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Practice injury gives Thomas Tyner the boot

Physical field sessions take a big toll on a few athletes

EUGENE (AP) – For the second day in a row, an Oregon football player walked by the media on crutches with a protective boot on his foot. On Tuesday, it was Thomas Tyner, the speedy true freshman running back from Aloha High School whose name seems to come up every time Mark Helfrich meets the press.

Tyner’s name was obviously brought up after he was seen prior to the end of practice on a cart with a boot before he got off to walk with the help of crutches, but Helfrich dismissed any concerns while keeping up Oregon’s practice of not giving out much injury information.

“To my knowledge, he’s 100 percent,” Helfrich said. “The protective boot business is a good business. I should have gotten into that business model.”

Helfrich’s response was slightly different than Monday when tight end Pharaoh Brown walked past the media in a protective boot and the coach acknowledged, “he’s not 100 percent.”

Brown gave his own injury update on Tuesday.

“The cast should be off by the end of this week; then I’ll be back running and everything,” Brown said. “Trying to keep it immobilized so I don’t put any weight on it.”

Brown would appear to be the leading candidate to back up Colt Lyerla at tight end, so his loss would mean more than his two receptions last season might show.

The 6-foot-6, 241-pound sophomore said he does not expect to miss a game.

“I’ll probably play limited, I don’t know yet, but the plan is to be back for Nicholls State,” he said.

Plenty of practice Oregon practiced with officials at Autzen Stadium on Tuesday and scrimmaged in a variety of situations.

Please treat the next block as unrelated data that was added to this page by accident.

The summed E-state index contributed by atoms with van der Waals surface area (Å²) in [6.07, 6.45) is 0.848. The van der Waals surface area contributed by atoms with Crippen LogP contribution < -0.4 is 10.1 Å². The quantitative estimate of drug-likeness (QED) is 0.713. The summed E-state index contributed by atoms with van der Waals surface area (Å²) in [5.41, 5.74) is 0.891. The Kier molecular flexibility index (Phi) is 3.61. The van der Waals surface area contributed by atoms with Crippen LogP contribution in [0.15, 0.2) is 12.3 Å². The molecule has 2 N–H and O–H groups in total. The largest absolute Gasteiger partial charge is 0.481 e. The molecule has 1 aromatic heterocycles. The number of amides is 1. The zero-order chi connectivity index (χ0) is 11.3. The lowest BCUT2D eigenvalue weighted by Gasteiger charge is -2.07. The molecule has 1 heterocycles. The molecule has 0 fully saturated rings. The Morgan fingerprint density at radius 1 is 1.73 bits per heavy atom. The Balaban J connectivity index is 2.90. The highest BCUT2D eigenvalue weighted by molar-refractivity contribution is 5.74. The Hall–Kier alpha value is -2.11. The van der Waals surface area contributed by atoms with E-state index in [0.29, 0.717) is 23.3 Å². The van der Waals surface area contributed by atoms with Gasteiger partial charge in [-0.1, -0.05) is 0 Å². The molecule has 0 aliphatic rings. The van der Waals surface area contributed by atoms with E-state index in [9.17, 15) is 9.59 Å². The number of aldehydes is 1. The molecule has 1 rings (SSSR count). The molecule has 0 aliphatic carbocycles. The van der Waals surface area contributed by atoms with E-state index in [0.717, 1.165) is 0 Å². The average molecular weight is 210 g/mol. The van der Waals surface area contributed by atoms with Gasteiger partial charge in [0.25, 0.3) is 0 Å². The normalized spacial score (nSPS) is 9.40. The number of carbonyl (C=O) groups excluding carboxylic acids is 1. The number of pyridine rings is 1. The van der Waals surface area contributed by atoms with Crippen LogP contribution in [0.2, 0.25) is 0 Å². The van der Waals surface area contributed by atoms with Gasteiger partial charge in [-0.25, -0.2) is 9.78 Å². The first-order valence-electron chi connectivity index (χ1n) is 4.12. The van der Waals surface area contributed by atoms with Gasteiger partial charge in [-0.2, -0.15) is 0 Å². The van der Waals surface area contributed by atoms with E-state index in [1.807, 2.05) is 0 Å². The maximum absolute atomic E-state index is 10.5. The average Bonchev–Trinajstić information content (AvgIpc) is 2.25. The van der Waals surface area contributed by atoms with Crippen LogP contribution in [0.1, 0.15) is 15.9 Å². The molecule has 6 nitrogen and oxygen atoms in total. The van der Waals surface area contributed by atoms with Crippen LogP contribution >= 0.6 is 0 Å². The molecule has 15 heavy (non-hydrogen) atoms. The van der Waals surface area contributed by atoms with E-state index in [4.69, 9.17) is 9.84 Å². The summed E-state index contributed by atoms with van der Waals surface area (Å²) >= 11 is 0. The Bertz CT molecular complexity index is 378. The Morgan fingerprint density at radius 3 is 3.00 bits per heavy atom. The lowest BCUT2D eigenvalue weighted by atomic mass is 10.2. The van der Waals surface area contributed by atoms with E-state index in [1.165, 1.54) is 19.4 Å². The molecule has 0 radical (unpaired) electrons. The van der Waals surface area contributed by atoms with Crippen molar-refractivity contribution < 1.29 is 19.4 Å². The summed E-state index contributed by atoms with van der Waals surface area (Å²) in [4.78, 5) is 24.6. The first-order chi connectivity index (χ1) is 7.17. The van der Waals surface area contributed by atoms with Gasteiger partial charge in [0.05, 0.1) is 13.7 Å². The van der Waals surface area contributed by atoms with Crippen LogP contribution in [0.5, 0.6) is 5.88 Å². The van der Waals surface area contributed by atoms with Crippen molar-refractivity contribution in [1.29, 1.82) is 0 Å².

Helfrich said the offense and defense ran more than 130 plays and special teams ran 34 plays.

“It went well,” Helfrich said. “Any time you can be with officials, practicing live-clock situations, live down-and-distance situations, and see a bunch of young guys in live action for the first time it is great. We’ll watch film and evaluate everybody.”

Sophomore wide receiver Bralon Addison said the entire roster got plenty of work.

“It was definitely fun to get back in game-type situations,” he said. “The coaches got to see the freshmen, some of the guys that redshirted, saw stuff out of them so I think it was successful. We play fast, so we got a ton of plays in. A lot of guys got reps, even some older guys and guys coming back from injuries and guys coming in like junior-college transfers and freshmen, everyone was getting reps today. The coaches do a great job giving everyone opportunities.”

Helfrich said redshirt freshman defensive back Reggie Daniels stood out on special teams and true freshmen Darren Carrington, a receiver, and Kani Benoit, a running back, looked good on offense.

“Overall, it was fairly clean on both sides,” Helfrich said. “I would have liked to see it be a bit more physical on both sides. It was not as intense as our practice has been.”

Sophomore quarterback Marcus Mariota gave the scrimmage mixed reviews.

“We had some good times and some bad times,” he said. “I have to take better care of the ball. I had an interception in the red zone that I have to take care of. Overall, I thought the offense did all right. We have other things we can get better at, but we will come back and do better tomorrow.”

Helfrich added that he tried to get a longer look at redshirt freshmen Jeff Lockie and Jake Rodrigues, who are competing to back up Mariota.

“We put those guys in a couple more situations today, more than normal, to try and separate them, but it didn’t happen,” he said. Waiting on redshirts Helfrich said this week that he has not decided which true freshmen will play and which will sit out a redshirt season. “It’s way too early for that,” he said. “By this time, usually with a couple guys, especially offensive linemen, you are going ‘That guy, no way.’ But we haven’t done that, and that’s a good thing.”

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